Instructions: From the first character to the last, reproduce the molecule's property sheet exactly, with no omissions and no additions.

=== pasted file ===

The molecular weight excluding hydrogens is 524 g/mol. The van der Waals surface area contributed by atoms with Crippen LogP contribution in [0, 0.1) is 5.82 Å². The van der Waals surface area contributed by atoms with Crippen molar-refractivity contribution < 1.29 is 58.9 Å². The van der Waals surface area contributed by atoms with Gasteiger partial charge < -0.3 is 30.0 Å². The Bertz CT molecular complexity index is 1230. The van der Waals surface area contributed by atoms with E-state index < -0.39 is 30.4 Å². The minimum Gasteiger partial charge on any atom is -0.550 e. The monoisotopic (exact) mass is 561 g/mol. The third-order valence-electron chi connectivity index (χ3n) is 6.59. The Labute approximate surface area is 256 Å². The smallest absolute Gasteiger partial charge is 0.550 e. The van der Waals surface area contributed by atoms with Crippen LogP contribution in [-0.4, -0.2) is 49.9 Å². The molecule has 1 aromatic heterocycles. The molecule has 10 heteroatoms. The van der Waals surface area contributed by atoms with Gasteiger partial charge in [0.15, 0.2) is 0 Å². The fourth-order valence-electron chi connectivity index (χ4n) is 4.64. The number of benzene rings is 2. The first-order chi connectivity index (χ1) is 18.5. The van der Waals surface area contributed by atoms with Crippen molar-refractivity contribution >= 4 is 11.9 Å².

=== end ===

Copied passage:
The molecular weight excluding hydrogens is 524 g/mol. The van der Waals surface area contributed by atoms with Crippen LogP contribution in [0, 0.1) is 5.82 Å². The van der Waals surface area contributed by atoms with Crippen molar-refractivity contribution < 1.29 is 58.9 Å². The van der Waals surface area contributed by atoms with Gasteiger partial charge < -0.3 is 30.0 Å². The Bertz CT molecular complexity index is 1230. The van der Waals surface area contributed by atoms with E-state index < -0.39 is 30.4 Å². The minimum Gasteiger partial charge on any atom is -0.550 e. The monoisotopic (exact) mass is 561 g/mol. The third-order valence-electron chi connectivity index (χ3n) is 6.59. The Labute approximate surface area is 256 Å². The smallest absolute Gasteiger partial charge is 0.550 e. The van der Waals surface area contributed by atoms with Crippen LogP contribution in [-0.4, -0.2) is 49.9 Å². The molecule has 1 aromatic heterocycles. The molecule has 10 heteroatoms. The van der Waals surface area contributed by atoms with Gasteiger partial charge in [0.15, 0.2) is 0 Å². The fourth-order valence-electron chi connectivity index (χ4n) is 4.64. The number of benzene rings is 2. The first-order chi connectivity index (χ1) is 18.5. The van der Waals surface area contributed by atoms with Crippen molar-refractivity contribution >= 4 is 11.9 Å².